The Client Asks: “Why Is My Website Traffic Decreasing?”

Website traffic

I’ll start by saying that this question is more complex than it looks. Bad news.

But the good news is that you can uncover the issues impacting traffic, and/or jump right into resolution, depending on your timeframe and resources. Here are some of the top reasons for decreasing website traffic (assuming it’s even a metric you need to get worried about – see#1 below), with suggestions for resolution, as well as additional resources.

  1. First, know that the success of a website is not necessarily measured by web site visits alone. Additional metrics from Google Analytics should be considered. Ultimately, you want qualified leads coming to your site; rather than an increasing number of unqualified leads. Unless you can tell which you’ve got, it’s hard to make a judgement about traffic alone. If you know your site is set up well to drive traffic, then look to optimizing your marketing efforts as a start.
  2. In reality, businesses have to market a lot to drive traffic to their site. (I’m going to assume you’ve already optimized your site for SEO).
    1. Email is the most successful traffic driver. Make sure you’re doing all you can to collect the email addresses of your interested-but-not-yet-ready-to-buy prospects. If you are, then email them regularly with valuable content which includes links back to your website (and make sure there are good reasons why they should want to click back to your site!)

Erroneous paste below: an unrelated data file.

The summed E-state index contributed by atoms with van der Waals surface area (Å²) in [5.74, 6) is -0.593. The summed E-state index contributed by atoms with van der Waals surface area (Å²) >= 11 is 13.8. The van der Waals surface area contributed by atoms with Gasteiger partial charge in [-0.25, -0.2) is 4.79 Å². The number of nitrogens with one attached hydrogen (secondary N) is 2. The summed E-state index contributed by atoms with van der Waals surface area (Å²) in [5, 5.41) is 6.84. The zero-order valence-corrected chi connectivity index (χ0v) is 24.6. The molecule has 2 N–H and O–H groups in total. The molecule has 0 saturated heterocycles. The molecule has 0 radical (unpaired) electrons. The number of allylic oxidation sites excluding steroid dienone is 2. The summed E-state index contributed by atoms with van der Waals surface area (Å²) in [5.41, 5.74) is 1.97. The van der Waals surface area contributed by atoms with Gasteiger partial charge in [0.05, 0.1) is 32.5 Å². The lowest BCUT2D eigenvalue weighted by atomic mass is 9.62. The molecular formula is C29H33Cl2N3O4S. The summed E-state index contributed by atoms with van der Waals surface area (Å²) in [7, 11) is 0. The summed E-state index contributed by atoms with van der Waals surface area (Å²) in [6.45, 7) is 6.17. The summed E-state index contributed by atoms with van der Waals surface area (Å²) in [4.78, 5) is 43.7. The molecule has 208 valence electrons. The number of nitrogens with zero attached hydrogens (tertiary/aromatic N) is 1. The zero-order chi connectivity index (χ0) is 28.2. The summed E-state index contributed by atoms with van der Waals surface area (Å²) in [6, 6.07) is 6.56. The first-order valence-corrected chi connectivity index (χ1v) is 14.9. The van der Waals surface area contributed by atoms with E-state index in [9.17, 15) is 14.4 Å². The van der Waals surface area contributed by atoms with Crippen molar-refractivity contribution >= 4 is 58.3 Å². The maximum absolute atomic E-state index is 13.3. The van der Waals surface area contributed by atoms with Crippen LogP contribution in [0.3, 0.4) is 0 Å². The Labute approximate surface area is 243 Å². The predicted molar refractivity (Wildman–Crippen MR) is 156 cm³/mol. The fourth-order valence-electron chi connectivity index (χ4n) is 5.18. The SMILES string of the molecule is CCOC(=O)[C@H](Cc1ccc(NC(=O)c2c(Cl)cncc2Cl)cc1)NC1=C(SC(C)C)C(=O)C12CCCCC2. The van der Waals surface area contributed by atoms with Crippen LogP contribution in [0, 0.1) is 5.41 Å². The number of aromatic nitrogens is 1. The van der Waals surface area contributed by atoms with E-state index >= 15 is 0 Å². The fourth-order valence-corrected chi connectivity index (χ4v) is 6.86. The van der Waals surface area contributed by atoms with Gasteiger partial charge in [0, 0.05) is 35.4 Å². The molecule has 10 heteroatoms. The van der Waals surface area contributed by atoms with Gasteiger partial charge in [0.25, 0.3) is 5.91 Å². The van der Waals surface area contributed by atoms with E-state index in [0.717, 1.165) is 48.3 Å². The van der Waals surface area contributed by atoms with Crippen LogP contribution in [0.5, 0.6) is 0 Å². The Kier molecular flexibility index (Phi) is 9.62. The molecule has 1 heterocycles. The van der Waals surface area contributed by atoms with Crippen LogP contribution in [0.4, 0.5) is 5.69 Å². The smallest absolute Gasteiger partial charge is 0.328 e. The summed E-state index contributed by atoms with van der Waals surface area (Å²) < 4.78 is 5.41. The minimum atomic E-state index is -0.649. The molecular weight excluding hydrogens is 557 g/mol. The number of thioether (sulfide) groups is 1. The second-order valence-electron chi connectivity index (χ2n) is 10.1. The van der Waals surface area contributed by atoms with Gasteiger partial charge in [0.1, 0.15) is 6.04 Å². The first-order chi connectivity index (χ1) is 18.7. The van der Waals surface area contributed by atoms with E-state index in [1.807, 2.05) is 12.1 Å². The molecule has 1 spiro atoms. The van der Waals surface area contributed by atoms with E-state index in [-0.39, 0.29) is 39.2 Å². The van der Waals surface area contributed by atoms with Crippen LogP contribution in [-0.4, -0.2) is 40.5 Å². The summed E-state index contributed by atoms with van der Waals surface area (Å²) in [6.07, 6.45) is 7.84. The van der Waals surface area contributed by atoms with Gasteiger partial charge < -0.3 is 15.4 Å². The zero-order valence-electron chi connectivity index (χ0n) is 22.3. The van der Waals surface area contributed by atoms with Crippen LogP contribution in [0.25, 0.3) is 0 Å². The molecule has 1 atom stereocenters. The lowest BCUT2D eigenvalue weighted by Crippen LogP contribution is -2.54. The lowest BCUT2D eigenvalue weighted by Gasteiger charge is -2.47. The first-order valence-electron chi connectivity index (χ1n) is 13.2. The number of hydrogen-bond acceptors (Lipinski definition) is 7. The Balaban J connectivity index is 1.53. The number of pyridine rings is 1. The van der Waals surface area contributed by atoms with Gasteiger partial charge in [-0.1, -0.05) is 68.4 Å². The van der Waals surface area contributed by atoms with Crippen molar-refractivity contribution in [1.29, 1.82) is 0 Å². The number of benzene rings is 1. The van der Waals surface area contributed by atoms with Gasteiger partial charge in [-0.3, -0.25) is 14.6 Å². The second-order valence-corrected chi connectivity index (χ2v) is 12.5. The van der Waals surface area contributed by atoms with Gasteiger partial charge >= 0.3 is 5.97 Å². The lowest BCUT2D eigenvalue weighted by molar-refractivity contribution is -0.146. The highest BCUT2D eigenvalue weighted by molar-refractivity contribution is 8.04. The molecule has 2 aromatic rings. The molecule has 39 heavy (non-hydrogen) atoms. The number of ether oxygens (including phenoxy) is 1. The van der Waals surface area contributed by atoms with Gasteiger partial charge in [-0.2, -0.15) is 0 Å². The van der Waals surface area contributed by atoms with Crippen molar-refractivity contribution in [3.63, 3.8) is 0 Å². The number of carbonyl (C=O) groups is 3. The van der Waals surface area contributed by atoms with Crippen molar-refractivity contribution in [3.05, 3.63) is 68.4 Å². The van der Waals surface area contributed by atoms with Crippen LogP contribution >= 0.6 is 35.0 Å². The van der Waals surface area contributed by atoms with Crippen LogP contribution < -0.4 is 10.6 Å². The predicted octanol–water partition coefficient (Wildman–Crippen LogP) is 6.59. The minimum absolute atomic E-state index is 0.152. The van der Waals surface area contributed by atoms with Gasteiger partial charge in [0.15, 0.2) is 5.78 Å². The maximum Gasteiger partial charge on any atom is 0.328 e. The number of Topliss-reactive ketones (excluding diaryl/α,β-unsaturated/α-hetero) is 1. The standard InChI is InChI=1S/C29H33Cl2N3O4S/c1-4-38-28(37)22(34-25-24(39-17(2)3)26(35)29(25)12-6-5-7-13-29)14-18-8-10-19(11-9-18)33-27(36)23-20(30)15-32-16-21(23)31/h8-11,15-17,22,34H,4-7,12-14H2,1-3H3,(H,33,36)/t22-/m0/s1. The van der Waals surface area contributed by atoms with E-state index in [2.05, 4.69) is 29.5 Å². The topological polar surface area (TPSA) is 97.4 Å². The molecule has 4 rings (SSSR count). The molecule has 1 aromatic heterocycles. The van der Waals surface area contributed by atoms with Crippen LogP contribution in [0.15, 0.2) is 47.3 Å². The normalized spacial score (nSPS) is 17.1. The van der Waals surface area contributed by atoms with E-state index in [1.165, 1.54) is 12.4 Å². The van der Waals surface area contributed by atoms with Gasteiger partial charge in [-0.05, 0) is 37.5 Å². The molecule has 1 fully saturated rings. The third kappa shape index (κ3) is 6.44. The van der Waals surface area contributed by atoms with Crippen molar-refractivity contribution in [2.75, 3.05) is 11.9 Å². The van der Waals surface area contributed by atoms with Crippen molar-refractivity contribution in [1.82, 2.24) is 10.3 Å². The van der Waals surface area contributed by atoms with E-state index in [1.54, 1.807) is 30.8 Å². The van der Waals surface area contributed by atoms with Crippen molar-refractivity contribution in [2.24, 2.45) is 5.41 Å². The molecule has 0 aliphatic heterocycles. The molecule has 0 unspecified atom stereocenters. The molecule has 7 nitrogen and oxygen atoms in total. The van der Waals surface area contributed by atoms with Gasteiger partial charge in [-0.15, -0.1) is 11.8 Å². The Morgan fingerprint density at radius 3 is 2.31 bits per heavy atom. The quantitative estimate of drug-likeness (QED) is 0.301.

2. The next best source of traffic is Thought Leadership, otherwise known as Content, i.e., blog posts, webinars, white papers, conference talks, etc.
      1. Frequent (but valuable!) blog posts drive traffic. A recent Hubspot study showed that “companies that publish 16+ blog posts per month got almost 3.5X more traffic than companies that published between 0 – 4 monthly posts.” . In other words, you gotta’ blog a lot!
      2. In addition, consider other content mechanisms. For example, host a monthly webinar series providing prospects with valuable and relevant industry information. Find well-known guest authors to write white papers for which you can require email addresses to download. Record any panel or conference talks you give, and then post that content on Slideshare, as well as your own site, after the event. 
      3. Finally, make sure you are distributing all this content across relevant social media channels frequently (this post shares frequency best practices)
  3. It may be that one or more of your competitors has done something new (such as increasing marketing efforts) and is suddenly drawing away prospects that may have gone to your site. It goes without saying that you should keep an eye on competitor marketing efforts.
  4. In the beginning of 2015, Google made a change to its search algorithm so that it now requires sites to be mobile-optimized in order to rank well. If your site isn’t truly mobile-friendly, it will definitely impact traffic.  
  5. Finally, there are a host of website technical issues that can impact website traffic (e.g., site load time, accidental duplicate content, expired SSL certificate, etc.). You’ll need your developer(s) to investigate these.

There are certainly other issues that can impact site traffic, but if you go through the list above, you should be able to turn that trend around.

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